Over the past year, thousands of people have migrated from Venezuela and sought asylum in the United States. Although they technically have a protected legal status that allows them to stay in the US, bureaucratic hurdles make it nearly impossible for migrant workers to find legal employment.
Economic studies point to the positive impact of immigrant workers when they have full citizenship rights. Under a rational system, asylum seekers coming to the US would be welcomed and given good jobs, rather than being forced into tent cities and legally barred from working.
But under capitalism, the ruling class has a strong interest in maintaining a pool of “illegal” foreign-born workers who live at the margins of society, have no rights, and can be used to push down living standards for the rest of the working class. The migrant crisis is ultimately a product of this divide-and-conquer logic.
What To Do?
Socialists can fight back by building united movements of workers and oppressed groups. These movements should fight to tax corporations and the rich, with the revenue being used to provide good jobs and high-quality housing for all people, whether foreign- or native-born.
Unfortunately, Chicago’s progressives in the city government, including Democratic Socialists of America (DSA) members, have instead capitulated to divide-and-conquer politics. DSA member Jeanette Taylor, alderwoman for the 20th ward, angrily declared at a recent City Council meeting that she does not want migrants in her community. In a similar vein, “progressive” Mayor Brandon Johnson proposed a referendum that would ask voters to support limits on resources for migrants, “to prevent a substantial negative impact on Chicago’s current residents.”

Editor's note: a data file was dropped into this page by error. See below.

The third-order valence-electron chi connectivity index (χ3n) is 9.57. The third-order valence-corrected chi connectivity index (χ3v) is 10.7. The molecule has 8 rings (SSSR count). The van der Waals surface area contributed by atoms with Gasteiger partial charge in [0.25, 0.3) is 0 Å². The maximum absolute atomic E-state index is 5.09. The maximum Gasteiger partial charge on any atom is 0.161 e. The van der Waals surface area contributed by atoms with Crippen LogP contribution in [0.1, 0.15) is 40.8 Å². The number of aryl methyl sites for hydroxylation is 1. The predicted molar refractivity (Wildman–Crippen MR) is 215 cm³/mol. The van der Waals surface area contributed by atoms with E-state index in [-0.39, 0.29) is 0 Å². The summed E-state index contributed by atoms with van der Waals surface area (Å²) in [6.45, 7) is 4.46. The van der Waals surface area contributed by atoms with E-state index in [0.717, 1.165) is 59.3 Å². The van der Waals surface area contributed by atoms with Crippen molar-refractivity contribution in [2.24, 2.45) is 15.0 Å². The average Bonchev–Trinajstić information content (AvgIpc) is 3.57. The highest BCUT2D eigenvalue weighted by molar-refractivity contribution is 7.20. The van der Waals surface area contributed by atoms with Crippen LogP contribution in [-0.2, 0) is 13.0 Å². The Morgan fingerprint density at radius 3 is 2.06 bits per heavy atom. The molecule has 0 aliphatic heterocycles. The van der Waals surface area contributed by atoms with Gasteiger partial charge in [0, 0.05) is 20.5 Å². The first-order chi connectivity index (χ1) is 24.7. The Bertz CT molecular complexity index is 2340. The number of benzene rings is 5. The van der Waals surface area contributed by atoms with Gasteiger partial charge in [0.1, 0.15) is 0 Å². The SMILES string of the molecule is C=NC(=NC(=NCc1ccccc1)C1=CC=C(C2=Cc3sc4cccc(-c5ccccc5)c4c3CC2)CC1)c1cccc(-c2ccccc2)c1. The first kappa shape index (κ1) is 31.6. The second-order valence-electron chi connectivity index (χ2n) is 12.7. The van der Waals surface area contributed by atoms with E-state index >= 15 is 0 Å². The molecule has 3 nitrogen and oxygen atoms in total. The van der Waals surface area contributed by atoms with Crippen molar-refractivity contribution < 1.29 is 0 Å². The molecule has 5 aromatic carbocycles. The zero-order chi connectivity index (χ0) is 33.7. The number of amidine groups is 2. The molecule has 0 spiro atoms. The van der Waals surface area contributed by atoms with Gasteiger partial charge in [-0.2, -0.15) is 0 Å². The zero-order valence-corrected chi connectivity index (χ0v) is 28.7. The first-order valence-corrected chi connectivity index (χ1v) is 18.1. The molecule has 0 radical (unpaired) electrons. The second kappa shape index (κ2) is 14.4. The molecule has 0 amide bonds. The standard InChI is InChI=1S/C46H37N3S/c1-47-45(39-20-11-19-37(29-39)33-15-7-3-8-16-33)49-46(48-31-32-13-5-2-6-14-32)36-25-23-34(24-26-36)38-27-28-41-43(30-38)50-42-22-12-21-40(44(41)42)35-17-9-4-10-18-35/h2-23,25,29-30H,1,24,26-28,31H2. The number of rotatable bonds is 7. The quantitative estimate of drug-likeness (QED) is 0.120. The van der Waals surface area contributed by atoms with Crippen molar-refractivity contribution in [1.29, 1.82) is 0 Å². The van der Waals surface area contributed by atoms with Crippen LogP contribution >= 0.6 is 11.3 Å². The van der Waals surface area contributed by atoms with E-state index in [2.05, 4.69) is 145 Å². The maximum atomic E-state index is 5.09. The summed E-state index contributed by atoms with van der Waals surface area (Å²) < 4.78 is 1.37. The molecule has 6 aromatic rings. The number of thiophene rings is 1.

The city budget proposed by Johnson is no better. Rather than raising taxes on corporations, the budget aims to raise revenue by imposing more fines on working people, while also increasing police spending by ninety million dollars. And instead of providing housing, Johnson’s budget will have migrants live in tents. All seven DSA members on the Chicago City Council voted for Johnson’s “low-ambition” budget.
On The Wrong Side
The irony is that there are movements in Chicago that could be linked and mobilized to win progressive policies rooted in working-class internationalism, but the mayor has taken a different path. Johnson’s police have attacked both anti-war demonstrators and migrants demanding humane treatment, and he has worked to secure no-strike agreements with local unions to ensure that they do not disrupt the upcoming Democratic National Convention.
Rather than looking to mass movements as a force for progressive change, Johnson has sought alliances within the political establishment. This includes his enthusiastic support of Joe Biden, despite Biden’s total failure to deliver for working people, his anti-immigrant policies, and the fact that his sanctions against Venezuela helped fuel the migrant crisis in the first place. This points toward the basic problem with Johnson and other “progressives” like him: they are on the wrong side.
Brandon Johnson and DSA politicians’ numerous betrayals of working people once again demonstrate the doomed strategy of progressive organizing as a weak left flank of the Democratic Party and the corporate political establishment. It is only from a place of clear and uncompromising opposition to these forces that leaders can hope to resist its corrupting influence and help rather than hinder the movement. To win real change, we need leadership that draws power not from oppressive state institutions but from the will and common interests of the united working class.